If you or someone you care about has experienced an unhealthy relationship, violence of any kind, or a sexual assault, it may be helpful to understand some of the common responses to these experiences and ways of healing. Whether you consider yourself a survivor or not, this information may still be helpful.
You may worry that your life will never be the same. While such experiences are rarely forgotten, you can and will regain happiness by healing from painful feelings, memories, and thoughts. The process of recovery can take time while you work through conflicting feelings and emotions.
- Shame or guilt. You may be blaming yourself, wondering “What did I do wrong?” or “I shouldn’t have dated him/her.” You may feel guilty about how your experience has impacted those you care about. These feelings can be made worse because society often blames the victim.
- Withdrawal from friends and loved ones. You may feel that no one else can understand your experience, and so avoid spending time or talking with loved ones about it. Feelings of shame may increase your desire to be alone.
- Trouble trusting others. Being in a hurtful relationship or being assaulted can shatter your trust in all relationships. You may find it hard to trust anyone afterward, even those you trusted before. Engaging in new, healthy romantic relationships may feel impossible.
- Depression or low self-esteem. Feelings of powerlessness and loss of control are common reactions. If you are feeling this way, it can contribute to depression or low self-esteem, especially when combined with feelings of shame and guilt.
- Changes in sexual desire or functioning. Even if you have not been hurt sexually, you may find it difficult to engage in any sexual activity, or you may find yourself engaging in more or different types of sexual activity than usual. These changes may be a response to painful feelings and memories that have not yet healed.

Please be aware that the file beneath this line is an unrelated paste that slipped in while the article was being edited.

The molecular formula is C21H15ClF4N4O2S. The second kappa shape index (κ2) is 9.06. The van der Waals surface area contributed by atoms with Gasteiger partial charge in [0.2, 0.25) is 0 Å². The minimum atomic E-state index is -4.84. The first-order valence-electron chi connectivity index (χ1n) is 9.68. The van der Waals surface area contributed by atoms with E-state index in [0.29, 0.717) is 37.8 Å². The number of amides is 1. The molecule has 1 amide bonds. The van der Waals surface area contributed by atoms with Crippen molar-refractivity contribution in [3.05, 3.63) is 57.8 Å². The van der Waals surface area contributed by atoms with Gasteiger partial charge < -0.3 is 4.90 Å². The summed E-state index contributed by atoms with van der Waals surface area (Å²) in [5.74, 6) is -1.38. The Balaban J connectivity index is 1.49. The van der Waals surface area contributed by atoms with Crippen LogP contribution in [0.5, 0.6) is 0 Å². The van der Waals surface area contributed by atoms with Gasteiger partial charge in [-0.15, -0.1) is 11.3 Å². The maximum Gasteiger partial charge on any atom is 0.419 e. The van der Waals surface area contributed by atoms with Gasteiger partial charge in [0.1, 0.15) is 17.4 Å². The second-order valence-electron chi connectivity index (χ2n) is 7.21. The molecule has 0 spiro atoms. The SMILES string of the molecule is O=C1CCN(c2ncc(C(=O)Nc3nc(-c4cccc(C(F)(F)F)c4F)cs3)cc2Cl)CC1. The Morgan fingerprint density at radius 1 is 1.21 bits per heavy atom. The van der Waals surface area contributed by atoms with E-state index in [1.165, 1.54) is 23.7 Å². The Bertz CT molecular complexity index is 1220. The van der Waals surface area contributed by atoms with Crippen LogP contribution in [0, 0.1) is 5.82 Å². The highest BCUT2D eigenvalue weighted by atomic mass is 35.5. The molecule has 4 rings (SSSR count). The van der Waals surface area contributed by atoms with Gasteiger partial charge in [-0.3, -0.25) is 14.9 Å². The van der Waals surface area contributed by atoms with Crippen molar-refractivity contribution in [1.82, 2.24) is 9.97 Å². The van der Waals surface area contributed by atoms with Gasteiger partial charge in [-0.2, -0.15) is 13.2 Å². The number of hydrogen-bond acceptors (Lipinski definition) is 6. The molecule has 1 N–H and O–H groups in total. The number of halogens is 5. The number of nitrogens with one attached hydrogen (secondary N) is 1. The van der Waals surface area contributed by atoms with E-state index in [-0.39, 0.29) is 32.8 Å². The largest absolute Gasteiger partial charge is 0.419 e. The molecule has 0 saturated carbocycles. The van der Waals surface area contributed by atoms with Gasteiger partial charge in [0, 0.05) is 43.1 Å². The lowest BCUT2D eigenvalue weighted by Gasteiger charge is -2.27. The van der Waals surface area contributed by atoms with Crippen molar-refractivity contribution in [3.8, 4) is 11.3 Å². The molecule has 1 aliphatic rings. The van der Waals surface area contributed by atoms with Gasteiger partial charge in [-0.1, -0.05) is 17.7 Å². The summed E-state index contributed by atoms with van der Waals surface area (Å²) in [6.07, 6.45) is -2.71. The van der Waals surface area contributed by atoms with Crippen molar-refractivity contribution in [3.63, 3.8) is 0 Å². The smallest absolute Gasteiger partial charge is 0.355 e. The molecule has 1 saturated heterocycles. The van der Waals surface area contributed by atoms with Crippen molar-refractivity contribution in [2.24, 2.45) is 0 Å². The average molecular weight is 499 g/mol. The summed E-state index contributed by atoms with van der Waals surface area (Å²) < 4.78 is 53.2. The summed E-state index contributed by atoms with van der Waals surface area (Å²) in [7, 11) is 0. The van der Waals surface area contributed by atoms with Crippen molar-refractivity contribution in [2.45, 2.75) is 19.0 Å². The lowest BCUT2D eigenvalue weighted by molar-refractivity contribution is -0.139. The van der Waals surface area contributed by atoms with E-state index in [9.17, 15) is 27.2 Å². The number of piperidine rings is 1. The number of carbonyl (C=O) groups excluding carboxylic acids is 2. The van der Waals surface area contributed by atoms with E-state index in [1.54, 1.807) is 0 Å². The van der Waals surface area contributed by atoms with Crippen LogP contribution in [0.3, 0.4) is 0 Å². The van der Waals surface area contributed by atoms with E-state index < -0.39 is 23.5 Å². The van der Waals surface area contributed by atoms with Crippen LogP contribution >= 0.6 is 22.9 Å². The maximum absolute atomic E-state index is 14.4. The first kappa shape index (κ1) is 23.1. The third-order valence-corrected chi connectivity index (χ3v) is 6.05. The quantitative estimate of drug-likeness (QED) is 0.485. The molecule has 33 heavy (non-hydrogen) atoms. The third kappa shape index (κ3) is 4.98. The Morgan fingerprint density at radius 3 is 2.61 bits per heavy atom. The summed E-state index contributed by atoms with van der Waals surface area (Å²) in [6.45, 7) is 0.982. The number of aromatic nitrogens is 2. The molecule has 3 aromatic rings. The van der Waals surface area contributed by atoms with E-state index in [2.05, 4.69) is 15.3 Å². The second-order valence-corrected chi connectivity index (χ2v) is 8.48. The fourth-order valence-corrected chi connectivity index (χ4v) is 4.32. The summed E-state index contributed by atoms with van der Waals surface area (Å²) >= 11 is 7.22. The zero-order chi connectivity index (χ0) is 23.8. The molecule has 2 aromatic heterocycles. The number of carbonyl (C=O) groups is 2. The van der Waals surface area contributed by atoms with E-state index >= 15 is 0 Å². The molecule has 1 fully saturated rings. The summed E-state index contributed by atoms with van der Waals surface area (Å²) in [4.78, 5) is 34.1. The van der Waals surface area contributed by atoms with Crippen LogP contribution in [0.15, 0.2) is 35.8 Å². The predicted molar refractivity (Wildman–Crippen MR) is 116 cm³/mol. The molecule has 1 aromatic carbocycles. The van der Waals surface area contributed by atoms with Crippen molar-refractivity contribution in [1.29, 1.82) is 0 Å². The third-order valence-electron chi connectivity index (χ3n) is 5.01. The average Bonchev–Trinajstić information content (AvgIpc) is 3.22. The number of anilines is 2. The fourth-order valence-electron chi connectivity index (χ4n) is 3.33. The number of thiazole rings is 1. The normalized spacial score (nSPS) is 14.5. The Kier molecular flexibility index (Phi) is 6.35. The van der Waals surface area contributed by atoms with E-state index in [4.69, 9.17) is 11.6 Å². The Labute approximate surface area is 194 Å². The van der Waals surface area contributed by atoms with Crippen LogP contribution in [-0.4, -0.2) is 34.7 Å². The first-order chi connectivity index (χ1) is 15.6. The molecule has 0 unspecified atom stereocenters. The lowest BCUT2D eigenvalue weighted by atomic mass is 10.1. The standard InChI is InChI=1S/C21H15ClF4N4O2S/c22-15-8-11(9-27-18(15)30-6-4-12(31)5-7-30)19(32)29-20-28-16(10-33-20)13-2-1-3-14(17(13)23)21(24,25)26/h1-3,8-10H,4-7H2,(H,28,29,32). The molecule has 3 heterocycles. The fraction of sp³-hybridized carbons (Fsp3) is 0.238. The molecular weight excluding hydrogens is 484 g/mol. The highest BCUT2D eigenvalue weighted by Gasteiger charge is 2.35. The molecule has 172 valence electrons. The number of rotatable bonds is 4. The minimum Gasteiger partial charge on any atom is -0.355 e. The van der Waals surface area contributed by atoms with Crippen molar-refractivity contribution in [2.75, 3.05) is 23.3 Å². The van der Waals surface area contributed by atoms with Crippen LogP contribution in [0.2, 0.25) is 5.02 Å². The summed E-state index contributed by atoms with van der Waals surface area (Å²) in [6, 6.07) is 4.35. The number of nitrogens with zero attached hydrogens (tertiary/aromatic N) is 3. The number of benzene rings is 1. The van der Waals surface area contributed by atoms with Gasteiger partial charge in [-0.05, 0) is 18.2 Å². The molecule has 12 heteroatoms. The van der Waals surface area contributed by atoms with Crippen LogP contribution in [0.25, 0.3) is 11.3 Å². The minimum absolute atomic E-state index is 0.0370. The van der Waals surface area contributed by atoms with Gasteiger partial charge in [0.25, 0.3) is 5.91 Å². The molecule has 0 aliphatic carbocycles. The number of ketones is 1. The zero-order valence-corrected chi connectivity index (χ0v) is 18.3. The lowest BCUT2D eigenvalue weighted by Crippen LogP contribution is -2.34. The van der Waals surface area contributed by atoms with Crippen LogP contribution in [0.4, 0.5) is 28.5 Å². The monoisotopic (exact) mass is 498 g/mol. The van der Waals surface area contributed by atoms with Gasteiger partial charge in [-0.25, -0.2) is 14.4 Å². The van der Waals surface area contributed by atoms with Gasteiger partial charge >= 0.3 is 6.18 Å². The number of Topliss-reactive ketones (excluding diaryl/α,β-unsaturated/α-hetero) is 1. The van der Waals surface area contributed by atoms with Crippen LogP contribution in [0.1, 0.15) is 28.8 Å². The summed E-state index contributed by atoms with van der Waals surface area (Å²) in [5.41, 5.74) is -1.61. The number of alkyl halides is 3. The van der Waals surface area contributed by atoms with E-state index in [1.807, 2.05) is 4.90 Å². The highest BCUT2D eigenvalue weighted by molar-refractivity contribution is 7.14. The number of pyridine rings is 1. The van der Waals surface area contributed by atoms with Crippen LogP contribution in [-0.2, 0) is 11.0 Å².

- Anger. You may find that you are increasingly angry with yourself or with others, even loved ones. Alternatively, you may find yourself struggling to feel anger at all.
- Disruptive memories or feelings. You may experience flashbacks, which are unexpected painful memories, feelings, or thoughts about a traumatic experience that “stop you in your tracks.” In addition, you may worry about being hurt again when beginning new relationships. These feelings can influence your ability to be vulnerable and open with others.
You do not have go through recovery alone.
Although your family and friends can offer valuable support, you may find it helpful to connect with a professional counselor or a group of others with similar experiences during their recovery process. Some good resources for professional support include:
- Bentley Counseling Center (781.891.2274 for support, counseling and referral)
- Fenway Community Health for LGBTQ survivors (for counseling and information)
- Loveisrespect.org (online chat and toll-free hotline)
- Boston Area Rape Crisis Center (BARCC)
- Rape, Assault and Incest National Network (RAINN)
Although every situation is unique, recovery begins when you are ready to address your feelings. This can begin right away or many years later. There is no “right” time to begin the recovery process.
The Healing Process
- Healing shame and guilt. Knowing that this is not your fault is a crucial step. No matter what others or society tells you, you are never responsible for being hurt.
- Building strong, supportive relationships. Part of recovery involves fostering healthy and emotionally supportive relationships. You may find that relationships change as you recover, usually for the better as you let healthy, open, and supportive relationships thrive and let go of unhealthy relationships.
- Regaining strong self-esteem. You may find pride in having survived — and recovered. During recovery, you will learn new skills and build on existing strengths.
- Engaging in enjoyable and healthy sexuality. As feelings and memories become less painful, you will regain a sense of enjoyment and control over your sexuality, especially as you let go of unhealthy relationships and foster new, healthy ones.
- Learning to trust others. As you learn to trust and honor yourself, you will find it easier to trust others and develop healthy relationships with friends and romantic partners.
- Directing healthy anger. Anger is a healthy response to being hurt, assaulted or abused. Allowing yourself to feel angry will help you recover. As a way to cope with anger, you may find it helpful to engage in violence prevention or recovery efforts in your community.
- Healing from any traumatic memories. If you have memories that are disturbing to you or interfering with your life, speaking with a professional counselor can help. When you have worked through your most painful memories, you are able to view them as a part of your history that has changed you but no longer defines or limits you.
Bentley is a caring community. Help is available.